Told you so: Here comes the legislature after 'independent' agencies | Arkansas Blog

Told you so: Here comes the legislature after 'independent' agencies

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REP. ANDY DAVIS: Proposes more legislative power over Highway Commission.
  • REP. ANDY DAVIS: Proposes more legislative power over Highway Commission.
The Arkansas Democrat-Gazette's Michael Wickline reports this morning on draft legislation by Rep. Andy Davis of Little Rock to assert legislative control over the state Highway Commission.

This power grab is styled — as is customary — as merely an effort to increase legislative "oversight." Several legislators have objected that it runs afoul of the constitutional independence of the Highway Commission and the freeway builders have many friends in the legislature. Davis says he has some legal authority on his side for asserting 1) that the commission is independent — but 2), in a stark contradiction — it must follow whatever the legislature puts into statute in how it conducts business.

My comment: Told you so.

The article does not mention an additional complicating factor in this debate — the amendment put on the ballot by the legislature in 2014 and, sadly, approved by voters. It gives the legislature  approval over agency rules. The Arkansas Wildlife Federation, among others, opposed the amendment because it predicted it would give the legislature leeway to butt into the affairs of the independent Game and Fish Commission — not to mention the Highway Department and higher education, to name two other nominally independently operating sections of government. Assurances were offered that this wasn't the legislature's intent, but the amendment carves out no specific exceptions.

It was a breathtaking power grab by the legislature. And it worked. With it, the legislature can override environmental rules (not that the current ADEQ is likely to propose any of any substance). It allows the legislature to practice medicine in overruling the state Medical Board. It essentially makes nearly meaningless the executive-appointed boards, as a member of the state Medical Board pointed out last week when that body was forced to adopt religion as state law in defining abortion.

REP. MARY BENTLEY: She already thinks she controls funding of the nominally independent Game and Fish Commission.
  • REP. MARY BENTLEY: She already thinks she controls funding of the nominally independent Game and Fish Commission.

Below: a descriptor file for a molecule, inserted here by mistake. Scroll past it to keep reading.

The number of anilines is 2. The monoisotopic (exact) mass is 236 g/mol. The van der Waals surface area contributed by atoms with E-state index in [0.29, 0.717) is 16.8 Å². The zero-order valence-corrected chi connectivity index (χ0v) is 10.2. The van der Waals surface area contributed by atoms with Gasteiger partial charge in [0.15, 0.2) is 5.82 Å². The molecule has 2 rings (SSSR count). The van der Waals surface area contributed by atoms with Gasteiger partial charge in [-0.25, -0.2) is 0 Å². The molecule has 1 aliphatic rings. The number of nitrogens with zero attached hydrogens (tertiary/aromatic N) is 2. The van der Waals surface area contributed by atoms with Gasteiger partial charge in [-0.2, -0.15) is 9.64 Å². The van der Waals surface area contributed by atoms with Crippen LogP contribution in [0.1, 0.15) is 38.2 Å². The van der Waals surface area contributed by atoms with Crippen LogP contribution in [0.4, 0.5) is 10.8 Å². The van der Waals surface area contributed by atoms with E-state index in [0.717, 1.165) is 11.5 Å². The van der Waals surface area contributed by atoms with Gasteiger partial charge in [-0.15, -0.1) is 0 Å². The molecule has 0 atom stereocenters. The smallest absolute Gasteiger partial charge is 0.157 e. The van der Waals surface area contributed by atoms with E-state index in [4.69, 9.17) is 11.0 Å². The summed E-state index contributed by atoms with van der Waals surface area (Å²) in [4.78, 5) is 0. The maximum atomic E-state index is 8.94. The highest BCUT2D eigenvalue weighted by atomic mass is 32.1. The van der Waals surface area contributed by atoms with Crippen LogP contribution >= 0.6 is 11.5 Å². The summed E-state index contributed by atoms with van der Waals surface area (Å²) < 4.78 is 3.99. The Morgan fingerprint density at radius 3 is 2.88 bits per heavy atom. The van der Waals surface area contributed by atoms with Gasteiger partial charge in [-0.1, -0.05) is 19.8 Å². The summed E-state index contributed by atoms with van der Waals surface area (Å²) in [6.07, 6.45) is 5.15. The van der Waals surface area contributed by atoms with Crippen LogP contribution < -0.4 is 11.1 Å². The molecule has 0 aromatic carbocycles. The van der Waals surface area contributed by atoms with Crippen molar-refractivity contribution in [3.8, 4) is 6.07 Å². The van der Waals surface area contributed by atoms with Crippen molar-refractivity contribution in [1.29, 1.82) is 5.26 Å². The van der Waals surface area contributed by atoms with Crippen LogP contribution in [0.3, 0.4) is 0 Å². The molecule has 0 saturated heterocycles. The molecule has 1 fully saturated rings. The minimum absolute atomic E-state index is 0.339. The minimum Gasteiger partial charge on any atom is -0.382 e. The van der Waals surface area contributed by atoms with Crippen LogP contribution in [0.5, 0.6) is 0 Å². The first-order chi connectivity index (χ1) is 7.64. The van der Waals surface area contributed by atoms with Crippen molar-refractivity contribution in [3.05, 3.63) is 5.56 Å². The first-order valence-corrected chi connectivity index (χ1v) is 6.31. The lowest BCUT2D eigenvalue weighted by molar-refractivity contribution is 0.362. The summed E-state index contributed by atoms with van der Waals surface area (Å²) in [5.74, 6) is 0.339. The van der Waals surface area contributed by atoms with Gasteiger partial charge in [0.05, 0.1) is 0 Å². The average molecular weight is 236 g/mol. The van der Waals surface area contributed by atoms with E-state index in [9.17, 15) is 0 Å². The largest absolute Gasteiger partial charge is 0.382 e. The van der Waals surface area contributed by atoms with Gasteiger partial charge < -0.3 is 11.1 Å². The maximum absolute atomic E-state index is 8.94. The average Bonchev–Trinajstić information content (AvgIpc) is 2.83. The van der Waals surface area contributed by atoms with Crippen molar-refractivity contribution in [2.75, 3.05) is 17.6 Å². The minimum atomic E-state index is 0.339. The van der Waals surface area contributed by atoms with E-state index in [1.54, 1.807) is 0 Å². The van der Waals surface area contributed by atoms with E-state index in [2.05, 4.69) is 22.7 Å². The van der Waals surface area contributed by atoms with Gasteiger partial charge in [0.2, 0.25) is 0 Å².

The legislature hardly needed further constitutional encouragement to bully independent agencies. Take Rep. Mary Bentley, for example. When federal law officers caught her husband baiting for game and riding an ATV in the Ouachita National Forest, she told a state Game and Fish officer who accompanied a Forest Service officer on the call:

 "...we (officer Davis and I) need to be real careful, that times were tough and money was tight and that they (House) are looking for places to get money for funding and the Game and Fish Commission would be a good place to look."
In theory, the legislature CANNOT take Game and Fish money. In practice, it can assert so much pressure in various ways that the agency, if it knows what's good for it, must comply.

Arkansas already suffered from a weak executive (simple majority override of vetoes; 75 percent vote requirements on executive budget bills). The 2014  amendment made the balance of power far worse.

Those who thought the legislature wasn't coming for them — the colleges, Game and Fish and highway people who fell silent when the legislature rode this Trojan horse of an amendment onto the ballot — now have solid evidence from Andy Davis that the bell tolls for them, too.

If the legislature pushes — and why would it not? — eventually some strong-minded outfit (maybe an institution of higher learning) will be in court testing whether the new amendment put EVERYBODY under the House and Senate's total control. There's a legal argument that independence of various agencies can't be repealed by implication. But the rest of this ominous story is that the final decision on that will fall to an Arkansas Supreme Court, which — thanks to the last election — is even more inclined than ever before to bow to the legislature.

From the ArkTimes store

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